Over the three modelled structured supports, the wire gauze and foam metallic carriers allow for the substantial shortening of the reactor. The required length of the reactor to achieve 90% conversion of 2500 ppm of NO at 673 K at 1 m/s is equal to 0.06 and 0.08 m for wire gauze and foam carriers, respectively. At the same time, the required length of the reactor with ceramic monolith is almost three times higher and equals 0.18 m. Catalysts loading in both monolith and wire gauze structures, represented by Mcat, 90%
do not differ substantially. The required amounts of catalysts are equal to 3.86 and 3.84 kg/m2
, for monolith and wire gauze, respectively. Nevertheless, the Mcat, 90%
calculated for foam structure is slightly higher and equals 4.63 kg/m. The most significant impact on that parameter can be attributed to the specific surface area (a, m−1
). Despite the fact that the required lengths of the modelled reactors are three times shorter than in the case of the monolith structure, their specific surface area is more than two times higher (cf. Table 2
). When comparing another important engineering characteristic—flow resistance represented by ∆P—the unarguable lowest value was achieved by monolith structure (0.21 kPa). Over the metallic supports, the lowest pressure drop was achieved by foam structure and was equal to 1.34 kPa (Figure 3
The comparison of three reactor performance parameters for Cu/ZSM-5/s catalysts reveals similar trends. All calculated reactor characteristics are almost one order of magnitude higher than those obtained for Cu/USY/s catalyst.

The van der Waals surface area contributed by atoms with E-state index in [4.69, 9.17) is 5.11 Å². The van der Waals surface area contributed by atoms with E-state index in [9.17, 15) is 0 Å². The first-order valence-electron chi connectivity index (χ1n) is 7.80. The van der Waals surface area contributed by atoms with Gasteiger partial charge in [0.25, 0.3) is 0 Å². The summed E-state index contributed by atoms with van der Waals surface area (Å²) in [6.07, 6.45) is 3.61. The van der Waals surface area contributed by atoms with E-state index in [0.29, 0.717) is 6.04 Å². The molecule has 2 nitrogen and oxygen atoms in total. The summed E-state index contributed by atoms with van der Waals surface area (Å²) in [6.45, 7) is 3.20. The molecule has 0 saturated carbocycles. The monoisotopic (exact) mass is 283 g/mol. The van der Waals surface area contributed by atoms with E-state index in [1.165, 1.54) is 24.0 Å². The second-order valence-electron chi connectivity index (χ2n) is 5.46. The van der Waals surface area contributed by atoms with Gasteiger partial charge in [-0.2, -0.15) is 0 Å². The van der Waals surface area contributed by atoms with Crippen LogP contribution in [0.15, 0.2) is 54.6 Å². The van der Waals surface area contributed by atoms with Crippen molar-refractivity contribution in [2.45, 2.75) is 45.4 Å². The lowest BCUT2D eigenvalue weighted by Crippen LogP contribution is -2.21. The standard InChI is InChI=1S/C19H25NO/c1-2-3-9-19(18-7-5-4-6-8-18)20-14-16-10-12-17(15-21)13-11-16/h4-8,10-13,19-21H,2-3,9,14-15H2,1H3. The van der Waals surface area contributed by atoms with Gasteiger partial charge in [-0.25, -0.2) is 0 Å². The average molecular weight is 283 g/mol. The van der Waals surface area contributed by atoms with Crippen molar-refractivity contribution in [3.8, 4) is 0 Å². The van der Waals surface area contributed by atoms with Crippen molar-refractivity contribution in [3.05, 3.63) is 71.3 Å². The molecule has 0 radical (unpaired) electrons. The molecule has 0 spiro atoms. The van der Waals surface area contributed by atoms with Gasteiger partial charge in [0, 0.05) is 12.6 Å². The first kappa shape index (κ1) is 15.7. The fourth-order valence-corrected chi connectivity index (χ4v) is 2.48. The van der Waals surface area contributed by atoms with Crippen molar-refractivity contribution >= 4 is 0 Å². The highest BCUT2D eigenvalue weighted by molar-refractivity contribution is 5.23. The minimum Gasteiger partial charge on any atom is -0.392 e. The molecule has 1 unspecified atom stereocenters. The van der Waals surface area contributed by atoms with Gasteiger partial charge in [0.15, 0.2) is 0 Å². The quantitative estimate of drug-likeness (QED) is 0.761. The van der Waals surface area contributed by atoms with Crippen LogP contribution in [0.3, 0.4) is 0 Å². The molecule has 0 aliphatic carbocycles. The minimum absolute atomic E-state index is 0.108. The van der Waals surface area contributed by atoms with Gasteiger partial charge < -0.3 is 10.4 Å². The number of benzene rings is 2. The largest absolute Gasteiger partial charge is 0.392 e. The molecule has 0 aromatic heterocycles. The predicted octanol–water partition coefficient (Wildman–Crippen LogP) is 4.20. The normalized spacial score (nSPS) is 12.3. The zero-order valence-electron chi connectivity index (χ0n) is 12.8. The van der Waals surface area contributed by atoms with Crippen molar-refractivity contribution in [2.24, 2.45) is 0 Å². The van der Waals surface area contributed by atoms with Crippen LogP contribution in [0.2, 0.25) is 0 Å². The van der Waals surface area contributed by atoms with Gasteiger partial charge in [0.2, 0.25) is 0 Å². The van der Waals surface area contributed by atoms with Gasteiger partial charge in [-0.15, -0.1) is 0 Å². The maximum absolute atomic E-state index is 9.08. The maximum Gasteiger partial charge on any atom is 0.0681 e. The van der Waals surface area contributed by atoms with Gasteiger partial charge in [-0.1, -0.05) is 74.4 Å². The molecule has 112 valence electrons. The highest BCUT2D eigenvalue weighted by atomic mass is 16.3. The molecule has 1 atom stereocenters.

Over presented simulations, it is also worth considering the reactor performance at different inlet superficial gas velocities. The results of simulations are summarized in Table 2
The differences between the calculated reactor lengths required to achieve 90% NO conversion at different gas velocities are substantial. It can be inferred that decreasing the gas velocity to 0.5 m/s results in decrease of all parameters. The reactor length and catalyst loading are almost two times lower than at 1 m/s gas velocity. Furthermore, the decrease of gas velocity result in four times the decrease of the pressure drop.
The reversed tendency can be observed for higher velocities. Increasing the superficial gas velocity to 2 m/s results in an increase of the required reactor length to 0.12 and 0.16 m for wire gauze and metallic foam structure, whereas for the monolith structure the reactor length increases to 0.36 m.